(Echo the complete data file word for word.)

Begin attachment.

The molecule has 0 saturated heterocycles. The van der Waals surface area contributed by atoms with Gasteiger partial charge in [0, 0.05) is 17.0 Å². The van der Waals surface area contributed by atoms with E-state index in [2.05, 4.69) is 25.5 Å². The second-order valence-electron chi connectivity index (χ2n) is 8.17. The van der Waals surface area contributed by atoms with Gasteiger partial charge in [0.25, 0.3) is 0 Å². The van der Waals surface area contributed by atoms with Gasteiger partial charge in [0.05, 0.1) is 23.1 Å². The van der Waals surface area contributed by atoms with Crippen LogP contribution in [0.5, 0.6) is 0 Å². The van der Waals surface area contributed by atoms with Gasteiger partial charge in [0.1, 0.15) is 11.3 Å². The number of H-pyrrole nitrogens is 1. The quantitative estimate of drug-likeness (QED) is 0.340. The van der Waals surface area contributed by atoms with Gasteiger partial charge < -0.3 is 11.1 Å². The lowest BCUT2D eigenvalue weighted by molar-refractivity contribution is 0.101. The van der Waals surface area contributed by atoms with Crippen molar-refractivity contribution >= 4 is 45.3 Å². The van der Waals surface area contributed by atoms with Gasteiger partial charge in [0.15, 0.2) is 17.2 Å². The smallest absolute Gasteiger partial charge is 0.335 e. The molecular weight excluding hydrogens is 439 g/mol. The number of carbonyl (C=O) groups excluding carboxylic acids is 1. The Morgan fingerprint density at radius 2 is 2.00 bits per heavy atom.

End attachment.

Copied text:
The molecule has 0 saturated heterocycles. The van der Waals surface area contributed by atoms with Gasteiger partial charge in [0, 0.05) is 17.0 Å². The van der Waals surface area contributed by atoms with E-state index in [2.05, 4.69) is 25.5 Å². The second-order valence-electron chi connectivity index (χ2n) is 8.17. The van der Waals surface area contributed by atoms with Gasteiger partial charge in [0.25, 0.3) is 0 Å². The van der Waals surface area contributed by atoms with Gasteiger partial charge in [0.05, 0.1) is 23.1 Å². The van der Waals surface area contributed by atoms with Crippen LogP contribution in [0.5, 0.6) is 0 Å². The van der Waals surface area contributed by atoms with Gasteiger partial charge in [0.1, 0.15) is 11.3 Å². The number of H-pyrrole nitrogens is 1. The quantitative estimate of drug-likeness (QED) is 0.340. The van der Waals surface area contributed by atoms with Gasteiger partial charge < -0.3 is 11.1 Å². The lowest BCUT2D eigenvalue weighted by molar-refractivity contribution is 0.101. The van der Waals surface area contributed by atoms with Crippen molar-refractivity contribution >= 4 is 45.3 Å². The van der Waals surface area contributed by atoms with Gasteiger partial charge in [0.15, 0.2) is 17.2 Å². The smallest absolute Gasteiger partial charge is 0.335 e. The molecular weight excluding hydrogens is 439 g/mol. The number of carbonyl (C=O) groups excluding carboxylic acids is 1. The Morgan fingerprint density at radius 2 is 2.00 bits per heavy atom.